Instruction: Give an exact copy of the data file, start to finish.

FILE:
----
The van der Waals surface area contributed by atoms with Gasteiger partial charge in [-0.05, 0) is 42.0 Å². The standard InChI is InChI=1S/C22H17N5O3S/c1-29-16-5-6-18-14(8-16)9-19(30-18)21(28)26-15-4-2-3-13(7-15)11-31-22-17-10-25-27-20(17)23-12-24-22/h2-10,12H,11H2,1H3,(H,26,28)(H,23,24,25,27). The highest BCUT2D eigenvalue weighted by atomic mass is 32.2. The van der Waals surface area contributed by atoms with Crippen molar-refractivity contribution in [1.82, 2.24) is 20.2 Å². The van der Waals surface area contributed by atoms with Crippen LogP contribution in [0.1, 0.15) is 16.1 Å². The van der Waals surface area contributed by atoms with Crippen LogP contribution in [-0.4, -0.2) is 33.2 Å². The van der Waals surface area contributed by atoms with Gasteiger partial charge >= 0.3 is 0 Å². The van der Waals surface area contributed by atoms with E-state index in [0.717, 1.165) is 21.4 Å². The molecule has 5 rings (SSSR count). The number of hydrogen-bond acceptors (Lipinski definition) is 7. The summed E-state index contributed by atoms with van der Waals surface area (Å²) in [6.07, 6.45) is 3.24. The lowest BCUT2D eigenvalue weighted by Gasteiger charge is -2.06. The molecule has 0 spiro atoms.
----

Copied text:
The van der Waals surface area contributed by atoms with Gasteiger partial charge in [-0.05, 0) is 42.0 Å². The standard InChI is InChI=1S/C22H17N5O3S/c1-29-16-5-6-18-14(8-16)9-19(30-18)21(28)26-15-4-2-3-13(7-15)11-31-22-17-10-25-27-20(17)23-12-24-22/h2-10,12H,11H2,1H3,(H,26,28)(H,23,24,25,27). The highest BCUT2D eigenvalue weighted by atomic mass is 32.2. The van der Waals surface area contributed by atoms with Crippen molar-refractivity contribution in [1.82, 2.24) is 20.2 Å². The van der Waals surface area contributed by atoms with Crippen LogP contribution in [0.1, 0.15) is 16.1 Å². The van der Waals surface area contributed by atoms with Crippen LogP contribution in [-0.4, -0.2) is 33.2 Å². The van der Waals surface area contributed by atoms with Gasteiger partial charge >= 0.3 is 0 Å². The van der Waals surface area contributed by atoms with E-state index in [0.717, 1.165) is 21.4 Å². The molecule has 5 rings (SSSR count). The number of hydrogen-bond acceptors (Lipinski definition) is 7. The summed E-state index contributed by atoms with van der Waals surface area (Å²) in [6.07, 6.45) is 3.24. The lowest BCUT2D eigenvalue weighted by Gasteiger charge is -2.06. The molecule has 0 spiro atoms.